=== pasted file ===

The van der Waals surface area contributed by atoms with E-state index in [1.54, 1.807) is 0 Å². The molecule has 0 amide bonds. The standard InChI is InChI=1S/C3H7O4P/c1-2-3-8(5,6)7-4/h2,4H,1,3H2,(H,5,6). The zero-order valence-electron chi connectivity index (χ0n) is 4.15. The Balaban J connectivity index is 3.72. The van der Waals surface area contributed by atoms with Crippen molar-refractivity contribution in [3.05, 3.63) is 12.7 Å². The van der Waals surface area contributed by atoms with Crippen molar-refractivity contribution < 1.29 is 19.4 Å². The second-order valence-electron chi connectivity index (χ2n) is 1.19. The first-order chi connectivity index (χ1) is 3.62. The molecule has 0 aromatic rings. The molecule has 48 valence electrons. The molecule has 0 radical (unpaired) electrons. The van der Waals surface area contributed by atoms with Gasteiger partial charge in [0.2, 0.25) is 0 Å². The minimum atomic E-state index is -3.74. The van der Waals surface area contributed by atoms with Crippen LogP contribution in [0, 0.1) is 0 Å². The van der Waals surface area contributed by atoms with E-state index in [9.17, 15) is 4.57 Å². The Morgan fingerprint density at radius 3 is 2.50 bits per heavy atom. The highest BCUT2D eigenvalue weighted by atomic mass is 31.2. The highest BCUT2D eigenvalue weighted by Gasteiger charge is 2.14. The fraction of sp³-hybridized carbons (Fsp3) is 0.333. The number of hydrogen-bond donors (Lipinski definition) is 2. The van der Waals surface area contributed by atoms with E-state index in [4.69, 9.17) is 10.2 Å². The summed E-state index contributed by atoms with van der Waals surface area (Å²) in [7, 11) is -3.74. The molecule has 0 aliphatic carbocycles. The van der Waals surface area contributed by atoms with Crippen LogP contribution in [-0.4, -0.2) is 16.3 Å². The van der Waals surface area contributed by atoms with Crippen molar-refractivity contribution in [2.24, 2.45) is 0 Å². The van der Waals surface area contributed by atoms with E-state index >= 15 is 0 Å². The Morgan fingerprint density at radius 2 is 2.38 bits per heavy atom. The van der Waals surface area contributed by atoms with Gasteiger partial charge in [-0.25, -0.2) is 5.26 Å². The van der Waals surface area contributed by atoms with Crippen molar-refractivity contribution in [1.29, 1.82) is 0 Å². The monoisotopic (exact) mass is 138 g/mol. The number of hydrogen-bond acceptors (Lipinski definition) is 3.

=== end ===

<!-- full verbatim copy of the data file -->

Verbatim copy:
The van der Waals surface area contributed by atoms with E-state index in [1.54, 1.807) is 0 Å². The molecule has 0 amide bonds. The standard InChI is InChI=1S/C3H7O4P/c1-2-3-8(5,6)7-4/h2,4H,1,3H2,(H,5,6). The zero-order valence-electron chi connectivity index (χ0n) is 4.15. The Balaban J connectivity index is 3.72. The van der Waals surface area contributed by atoms with Crippen molar-refractivity contribution in [3.05, 3.63) is 12.7 Å². The van der Waals surface area contributed by atoms with Crippen molar-refractivity contribution < 1.29 is 19.4 Å². The second-order valence-electron chi connectivity index (χ2n) is 1.19. The first-order chi connectivity index (χ1) is 3.62. The molecule has 0 aromatic rings. The molecule has 48 valence electrons. The molecule has 0 radical (unpaired) electrons. The van der Waals surface area contributed by atoms with Gasteiger partial charge in [0.2, 0.25) is 0 Å². The minimum atomic E-state index is -3.74. The van der Waals surface area contributed by atoms with Crippen LogP contribution in [0, 0.1) is 0 Å². The van der Waals surface area contributed by atoms with E-state index in [9.17, 15) is 4.57 Å². The Morgan fingerprint density at radius 3 is 2.50 bits per heavy atom. The highest BCUT2D eigenvalue weighted by atomic mass is 31.2. The highest BCUT2D eigenvalue weighted by Gasteiger charge is 2.14. The fraction of sp³-hybridized carbons (Fsp3) is 0.333. The number of hydrogen-bond donors (Lipinski definition) is 2. The van der Waals surface area contributed by atoms with E-state index in [4.69, 9.17) is 10.2 Å². The summed E-state index contributed by atoms with van der Waals surface area (Å²) in [7, 11) is -3.74. The molecule has 0 aliphatic carbocycles. The van der Waals surface area contributed by atoms with Crippen LogP contribution in [-0.4, -0.2) is 16.3 Å². The van der Waals surface area contributed by atoms with Crippen molar-refractivity contribution in [2.24, 2.45) is 0 Å². The van der Waals surface area contributed by atoms with E-state index >= 15 is 0 Å². The Morgan fingerprint density at radius 2 is 2.38 bits per heavy atom. The van der Waals surface area contributed by atoms with Gasteiger partial charge in [-0.25, -0.2) is 5.26 Å². The van der Waals surface area contributed by atoms with Crippen molar-refractivity contribution in [1.29, 1.82) is 0 Å². The monoisotopic (exact) mass is 138 g/mol. The number of hydrogen-bond acceptors (Lipinski definition) is 3.